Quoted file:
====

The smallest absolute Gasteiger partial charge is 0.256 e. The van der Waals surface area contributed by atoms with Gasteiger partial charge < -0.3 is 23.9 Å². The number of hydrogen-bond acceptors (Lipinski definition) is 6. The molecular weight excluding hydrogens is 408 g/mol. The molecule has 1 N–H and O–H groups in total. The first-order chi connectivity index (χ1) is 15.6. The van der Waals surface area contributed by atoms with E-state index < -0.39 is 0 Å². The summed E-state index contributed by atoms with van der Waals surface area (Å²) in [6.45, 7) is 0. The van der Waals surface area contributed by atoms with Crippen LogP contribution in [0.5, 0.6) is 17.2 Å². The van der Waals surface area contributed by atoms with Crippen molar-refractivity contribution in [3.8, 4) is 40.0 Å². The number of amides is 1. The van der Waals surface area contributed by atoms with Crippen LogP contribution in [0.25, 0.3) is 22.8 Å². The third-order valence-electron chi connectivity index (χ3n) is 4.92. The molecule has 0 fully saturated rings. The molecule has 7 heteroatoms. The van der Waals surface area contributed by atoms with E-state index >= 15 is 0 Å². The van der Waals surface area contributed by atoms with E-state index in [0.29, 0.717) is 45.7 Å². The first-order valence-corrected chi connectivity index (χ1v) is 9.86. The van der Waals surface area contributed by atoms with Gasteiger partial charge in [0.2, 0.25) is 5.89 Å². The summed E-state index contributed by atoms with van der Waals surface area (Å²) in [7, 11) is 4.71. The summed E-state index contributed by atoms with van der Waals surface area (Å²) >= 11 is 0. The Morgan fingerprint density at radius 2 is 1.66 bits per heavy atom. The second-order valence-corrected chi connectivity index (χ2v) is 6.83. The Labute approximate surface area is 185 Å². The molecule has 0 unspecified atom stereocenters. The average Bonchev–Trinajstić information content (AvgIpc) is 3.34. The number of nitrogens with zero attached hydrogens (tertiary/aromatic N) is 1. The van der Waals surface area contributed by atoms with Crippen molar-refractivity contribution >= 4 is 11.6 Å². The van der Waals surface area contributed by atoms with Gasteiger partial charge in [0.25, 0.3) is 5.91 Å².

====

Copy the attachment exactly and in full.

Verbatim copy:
The smallest absolute Gasteiger partial charge is 0.256 e. The van der Waals surface area contributed by atoms with Gasteiger partial charge < -0.3 is 23.9 Å². The number of hydrogen-bond acceptors (Lipinski definition) is 6. The molecular weight excluding hydrogens is 408 g/mol. The molecule has 1 N–H and O–H groups in total. The first-order chi connectivity index (χ1) is 15.6. The van der Waals surface area contributed by atoms with E-state index < -0.39 is 0 Å². The summed E-state index contributed by atoms with van der Waals surface area (Å²) in [6.45, 7) is 0. The van der Waals surface area contributed by atoms with Crippen LogP contribution in [0.5, 0.6) is 17.2 Å². The van der Waals surface area contributed by atoms with Crippen molar-refractivity contribution in [3.8, 4) is 40.0 Å². The number of amides is 1. The van der Waals surface area contributed by atoms with Crippen LogP contribution in [0.25, 0.3) is 22.8 Å². The third-order valence-electron chi connectivity index (χ3n) is 4.92. The molecule has 0 fully saturated rings. The molecule has 7 heteroatoms. The van der Waals surface area contributed by atoms with E-state index >= 15 is 0 Å². The van der Waals surface area contributed by atoms with E-state index in [0.29, 0.717) is 45.7 Å². The first-order valence-corrected chi connectivity index (χ1v) is 9.86. The van der Waals surface area contributed by atoms with Gasteiger partial charge in [0.2, 0.25) is 5.89 Å². The summed E-state index contributed by atoms with van der Waals surface area (Å²) in [7, 11) is 4.71. The summed E-state index contributed by atoms with van der Waals surface area (Å²) >= 11 is 0. The Morgan fingerprint density at radius 2 is 1.66 bits per heavy atom. The second-order valence-corrected chi connectivity index (χ2v) is 6.83. The Labute approximate surface area is 185 Å². The molecule has 0 unspecified atom stereocenters. The average Bonchev–Trinajstić information content (AvgIpc) is 3.34. The number of nitrogens with zero attached hydrogens (tertiary/aromatic N) is 1. The van der Waals surface area contributed by atoms with Crippen molar-refractivity contribution >= 4 is 11.6 Å². The van der Waals surface area contributed by atoms with Gasteiger partial charge in [0.25, 0.3) is 5.91 Å².